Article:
One bright summer day in the late 80s, teenage-me was faced with a dilemma: how best to get home. I stood there, at the top of the hill leading to the swimming pool, weighing my options. There were a fair amount of trees along the hill, but not so many that I couldn’t safely navigate. Besides, if things got hairy, I could simply apply the brakes on my bicycle and slow myself down. There was another route (one that didn’t involve hills or trees) I could have taken to leave the pool, but this one was shorter. Which made it the better choice, of course (at least to my then-teenage mind). As I hopped on my bicycle and began the downhill journey, I began to question if I was being wise or foolish (definitely foolish). Shortly after beginning my descent, I realized I was going faster than I wanted. No problem I thought. Bike brakes, remember? Of course to function properly, bike brakes need brake pads that are not worn. Mine were very, very worn. Panic set in. My speed was increasing, and I couldn’t think of a way to stop that didn’t involve some pain and suffering. My panic diminished when I saw a ditch at the base of the hill. A ditch with a bridge spanning it. If I could make it to the bridge safely, I’d be in the clear. So I aimed for the bridge. Unfortunately, I missed and my bike (with me still on it) careened into the ditch. When my bike fell, I fell with it. As my bike skidded across the concrete ditch, so did my body. I still have the scars on the left side of my body from that accident. I remember that the experience was painful.

Despite what I had just experienced, I was able to pick myself up and drag myself home. I don’t recall the look on the faces of my parents, but I imagine it was that panicked look most parents get when they learn that their child has been injured. Let me be clear though: those injuries…the pain I was in…the suffering I experienced? It was all minor. No limbs were lost. There was no significant blood loss. I had no life-threatening injuries. Nonetheless, it still qualifies as an experience involving pain and suffering. According to the late, not-so-great Catholic icon Mother Theresa, experiences such as mine-while awful-are ultimately a good thing:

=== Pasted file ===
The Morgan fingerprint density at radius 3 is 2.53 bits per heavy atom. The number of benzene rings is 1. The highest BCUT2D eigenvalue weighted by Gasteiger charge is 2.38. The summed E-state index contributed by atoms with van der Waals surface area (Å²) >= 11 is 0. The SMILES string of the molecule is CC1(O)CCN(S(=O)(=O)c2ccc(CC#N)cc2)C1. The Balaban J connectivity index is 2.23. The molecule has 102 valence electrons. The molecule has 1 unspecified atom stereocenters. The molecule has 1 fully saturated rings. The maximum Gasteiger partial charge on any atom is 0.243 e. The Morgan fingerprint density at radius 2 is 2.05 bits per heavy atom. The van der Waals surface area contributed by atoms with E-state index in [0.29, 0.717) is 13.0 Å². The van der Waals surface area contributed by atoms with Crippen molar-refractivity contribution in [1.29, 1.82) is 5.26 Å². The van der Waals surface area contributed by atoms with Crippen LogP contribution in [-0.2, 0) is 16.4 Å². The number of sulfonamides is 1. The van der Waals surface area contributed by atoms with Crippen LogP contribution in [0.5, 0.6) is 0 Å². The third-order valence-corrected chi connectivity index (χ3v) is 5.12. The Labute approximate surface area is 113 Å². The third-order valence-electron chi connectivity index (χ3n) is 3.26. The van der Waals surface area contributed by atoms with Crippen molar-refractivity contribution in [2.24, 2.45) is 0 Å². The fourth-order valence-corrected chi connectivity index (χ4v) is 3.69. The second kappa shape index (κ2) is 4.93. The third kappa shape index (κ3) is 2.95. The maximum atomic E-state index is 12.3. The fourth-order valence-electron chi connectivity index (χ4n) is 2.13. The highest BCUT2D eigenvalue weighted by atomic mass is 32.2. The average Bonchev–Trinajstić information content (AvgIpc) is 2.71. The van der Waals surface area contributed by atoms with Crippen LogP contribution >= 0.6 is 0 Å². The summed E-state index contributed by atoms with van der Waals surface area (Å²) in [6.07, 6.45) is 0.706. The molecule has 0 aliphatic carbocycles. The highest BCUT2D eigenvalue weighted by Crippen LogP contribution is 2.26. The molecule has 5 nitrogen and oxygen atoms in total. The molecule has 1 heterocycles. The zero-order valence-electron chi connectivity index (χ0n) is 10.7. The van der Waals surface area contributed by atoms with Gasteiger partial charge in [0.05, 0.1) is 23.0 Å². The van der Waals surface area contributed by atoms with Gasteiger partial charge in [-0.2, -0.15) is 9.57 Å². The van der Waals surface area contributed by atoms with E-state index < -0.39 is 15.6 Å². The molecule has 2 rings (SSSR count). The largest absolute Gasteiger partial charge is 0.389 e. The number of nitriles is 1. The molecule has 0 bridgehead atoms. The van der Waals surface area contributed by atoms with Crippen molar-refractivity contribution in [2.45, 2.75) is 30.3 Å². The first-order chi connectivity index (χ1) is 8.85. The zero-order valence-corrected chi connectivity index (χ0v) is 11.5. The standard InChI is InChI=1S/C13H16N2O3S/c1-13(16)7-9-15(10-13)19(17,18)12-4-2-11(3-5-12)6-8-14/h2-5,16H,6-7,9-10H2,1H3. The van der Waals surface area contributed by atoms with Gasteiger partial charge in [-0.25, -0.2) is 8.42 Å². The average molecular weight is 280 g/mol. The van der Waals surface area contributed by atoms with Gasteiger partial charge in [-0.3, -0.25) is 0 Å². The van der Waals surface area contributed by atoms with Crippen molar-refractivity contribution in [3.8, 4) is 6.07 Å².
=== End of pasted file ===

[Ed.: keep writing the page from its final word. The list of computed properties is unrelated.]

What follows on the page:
One day I met a lady who was dying of cancer in a most terrible condition. And I told her, I say, “You know, this terrible pain is only the kiss of Jesus — a sign that you have come so close to Jesus on the cross that he can kiss you.” And she joined her hands together and said, “Mother Teresa, please tell Jesus to stop kissing me.”

The message is clear: pain and suffering are the path to Jesus. Uh-huh. At the time of my accident, I was still a believer (it took nearly a decade before I came to recognize the error of my ways and rejected religious nonsense). Nevertheless, I think my teenage-self would have preferred to avoid that kiss, thank you very much.

The idea that human suffering should be passively accepted or held up as a glorious part of the human experience (and thus, nothing we should try to alleviate) is a repulsive idea to me. I don’t like pain. I’d venture to say that the majority of people living on this planet don’t like pain. If it can be avoided, we humans often do. Because pain hurts. As for suffering, who the hell wants to be deprived of food, air, water, or shelter? Who wants to lead a solitary life with no interaction with other human beings? Who wants to be subjected to malnutrition, starvation, or disease? While the odd human here or there might say they like to suffer, I think it’s safe to say that the overwhelming majority of human beings don’t like to suffer. Sadly, the Catholic Church-that self-proclaimed bastion of morality that claims to have the best interests of humanity at heart-continues to disagree:

Jesus Sahagun, from Valladolid, has been charged with several offences including gender violence and causing injury and mistreatment.

The events began in 2012 when the girl’s parents asked for Sahaguns help because they believed Satan had possessed their daughter.